Development of a New Portable Immersion Mode Cooling Chamber (PIMCA) for Ambient In-situ measurements on Immersion Ice Nuclei

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Wednesday, 5 February 2014
Hall C3 (The Georgia World Congress Center )
Monika Kohn, ETH, Zürich, Switzerland; and U. Lohmann and Z. A. Kanji

Clouds play an important role in the Earth's energy budget. In order to estimate their influence it is crucial to accurately understand cloud formation processes in the atmosphere. The type of ice nucleation mechanism significantly affects the cloud microphysical properties and is a key process for precipitation initiation. In mixed-phase clouds immersion freezing is the dominant mechanism forming ice crystals, whereby ice nuclei (IN) first act as cloud condensation nuclei (CCN) and are activated to cloud droplets. With decreasing temperature the immersed IN can initiate freezing.

There are a number of experimental methods and techniques to investigate the IN ability in the immersion mode, however, most of the IN counters are only suitable for laboratory measurements. A portable instrument to investigate immersion mode IN has yet to be developed and deployed. In-situ atmospheric studies are needed to understand the ice formation processes correctly. Laboratory conditions simulate conditions of atmospheric processes like ageing or coating but are still ideal. We present in this work the new Portable Immersion Mode Cooling chAmber (PIMCA) suitable for field deployment for the investigation of ambient IN. It will provide the opportunity for IN measurements in field sites to study the IN ability of natural atmospheric aerosol. The instrumental setup is based on the laboratory version of the immersion mode chamber (IMCA) that has been used in combination with the Zurich Ice Nucleation Chamber (ZINC). The new portable setup consists of three devices, namely 1) the newly developed immersion mode instrument as a vertical extension to 2) the Portable Ice Nucleation Chamber (PINC) and 3) the Ice Optical Depolarization DEtector (IODE) that can distinguish between liquid droplets and ice crystals. In comparison to the laboratory setup IMCA-ZINC, the new chamber is based on an equivalent functional principle, although with adaptions for flow conditions, chamber dimension and cooling system. The resulting differences concerning residence time for ice nucleation conditions and droplet evolution during the experiment are presented. In addition, empirical validations of the temperature and relative humidity in PIMCA are presented. The new setup is simulated with FLUENT to obtain particle trajectories. Initial calculations including diffusional growth and evaporation processes in the chamber using FLUENT particle trajectories for sample temperatures of TPIMCA=313K and TPINC=239K are performed. The result show a residence time at ice nucleation conditions of about 10-12s and the water droplets remain larger than 3-5µm in radius and will be detectable by IODE.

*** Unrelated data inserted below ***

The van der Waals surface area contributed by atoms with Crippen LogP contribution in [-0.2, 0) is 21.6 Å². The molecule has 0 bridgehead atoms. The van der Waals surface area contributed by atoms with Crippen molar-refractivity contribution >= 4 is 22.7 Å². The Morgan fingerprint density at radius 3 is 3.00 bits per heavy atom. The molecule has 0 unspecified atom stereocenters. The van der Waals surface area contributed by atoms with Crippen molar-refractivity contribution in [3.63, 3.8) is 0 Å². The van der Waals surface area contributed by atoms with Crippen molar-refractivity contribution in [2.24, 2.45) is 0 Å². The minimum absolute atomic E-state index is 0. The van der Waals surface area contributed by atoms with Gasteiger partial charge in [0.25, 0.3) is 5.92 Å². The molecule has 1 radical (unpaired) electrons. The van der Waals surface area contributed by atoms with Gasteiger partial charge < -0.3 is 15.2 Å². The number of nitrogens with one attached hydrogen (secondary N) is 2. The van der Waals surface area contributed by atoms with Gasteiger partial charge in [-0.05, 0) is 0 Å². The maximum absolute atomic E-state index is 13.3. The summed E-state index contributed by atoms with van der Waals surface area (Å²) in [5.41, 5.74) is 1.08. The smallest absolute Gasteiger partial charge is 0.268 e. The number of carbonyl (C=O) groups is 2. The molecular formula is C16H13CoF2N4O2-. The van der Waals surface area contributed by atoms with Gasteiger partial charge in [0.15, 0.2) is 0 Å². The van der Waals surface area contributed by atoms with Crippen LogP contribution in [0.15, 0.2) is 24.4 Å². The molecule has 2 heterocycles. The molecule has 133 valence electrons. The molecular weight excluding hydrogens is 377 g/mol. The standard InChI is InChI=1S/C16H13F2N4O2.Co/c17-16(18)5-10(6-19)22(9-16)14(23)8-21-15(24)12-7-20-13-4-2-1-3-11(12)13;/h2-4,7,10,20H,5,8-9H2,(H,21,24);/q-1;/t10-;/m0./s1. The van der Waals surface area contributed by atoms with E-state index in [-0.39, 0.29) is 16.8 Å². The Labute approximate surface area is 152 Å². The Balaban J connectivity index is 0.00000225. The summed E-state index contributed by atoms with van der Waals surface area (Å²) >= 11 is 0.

After a successful implementation and validation of the new chamber following in-situ measurements will gain us further insights into the immersion mode IN properties of ambient aerosol particles. This will include knowledge about the IN activity of biological aerosol (e.g. bacteria, fungi and pollen). The goal will be to develop parameterizations that can be used in climate models to better understand the importance of freezing processes in mixed-phase clouds and help to estimate their influence on climate.